As mentioned above, a significant benefit of packaging the snack foods in a container having substantially the same size and shape as a soft drink can is that conventional soft drink vending machines may be used to carry out the present invention. Therefore, while it is not necessary to utilize such similarly sized cans for packaging or containing the snack food products, a preferred embodiment of the present invention employs the same size can for both the beverage and snack food containers.
Another benefit of utilizing the soft drink vending machine in carrying out the process of the present invention is that the refrigerated environment present in the machine will maintain freshness of the snack food product for a longer period of time compared with storing such products at ambient temperatures. The lower storage temperature retards the oxidation of oil within the snack food, which in turn preserves the snack food's flavor for a longer period of time.
It is apparent that the present invention provides an improved process for dispensing both beverages and snack food products from a vending machine, as well as a process for packaging snack foods in cylindrical containers suitable for being dispensed from a vending machine.
Although the present invention has been described with reference to particular embodiments, it is to be understood that the embodiments are merely illustrative of the application of the principles of the invention. Numerous configurations may be made therewith and other arrangements may be devised without departing from the spirit and scope of the invention.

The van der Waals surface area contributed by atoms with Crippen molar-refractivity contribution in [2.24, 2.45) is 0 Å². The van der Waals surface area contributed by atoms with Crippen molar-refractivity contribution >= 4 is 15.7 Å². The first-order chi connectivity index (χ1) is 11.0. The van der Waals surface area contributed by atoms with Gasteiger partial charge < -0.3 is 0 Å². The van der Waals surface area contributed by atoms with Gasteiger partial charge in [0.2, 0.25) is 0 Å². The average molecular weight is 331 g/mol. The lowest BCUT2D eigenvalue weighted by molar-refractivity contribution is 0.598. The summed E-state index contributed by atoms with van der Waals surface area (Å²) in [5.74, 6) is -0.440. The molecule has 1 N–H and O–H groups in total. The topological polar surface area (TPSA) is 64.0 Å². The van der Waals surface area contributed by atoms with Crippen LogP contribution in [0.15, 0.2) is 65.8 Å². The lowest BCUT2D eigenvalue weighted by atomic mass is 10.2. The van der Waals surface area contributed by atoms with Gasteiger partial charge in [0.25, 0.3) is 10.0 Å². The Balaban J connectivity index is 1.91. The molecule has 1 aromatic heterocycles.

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|U.S. Classification||221/1, 221/199, 221/150.00R|
|International Classification||A47F1/10, G07F9/02, G07F11/00, G07F11/04, G07F11/72|
|Cooperative Classification||G07F9/02, G07F11/04, A47F1/10, G07F11/72, G07F11/00|
|European Classification||G07F11/00, G07F11/72, G07F9/02, A47F1/10, G07F11/04|
|Sep 30, 1994||AS||Assignment|
Owner name: RECOT, INC.
Free format text: ASSIGNMENT OF ASSIGNORS INTEREST;ASSIGNORS:CENTER, JOHN L.;STALDER, JAMES WILLIAM;REEL/FRAME:007154/0579
Effective date: 19940921
|Feb 26, 1999||FPAY||Fee payment|
Year of fee payment: 4
|Feb 27, 2003||FPAY||Fee payment|
Year of fee payment: 8
|Mar 19, 2003||REMI||Maintenance fee reminder mailed|
|Oct 29, 2004||AS||Assignment|
|Feb 28, 2007||FPAY||Fee payment|
Year of fee payment: 12
|Jan 12, 2011||AS||Assignment|
Owner name: ASK CHEMICALS L.P., DELAWARE
Free format text: ASSIGNMENT OF ASSIGNORS INTEREST;ASSIGNOR:ASHLAND LICENSING AND INTELLECTUAL PROPERTY LLC;REEL/FRAME:025622/0222
Effective date: 20101217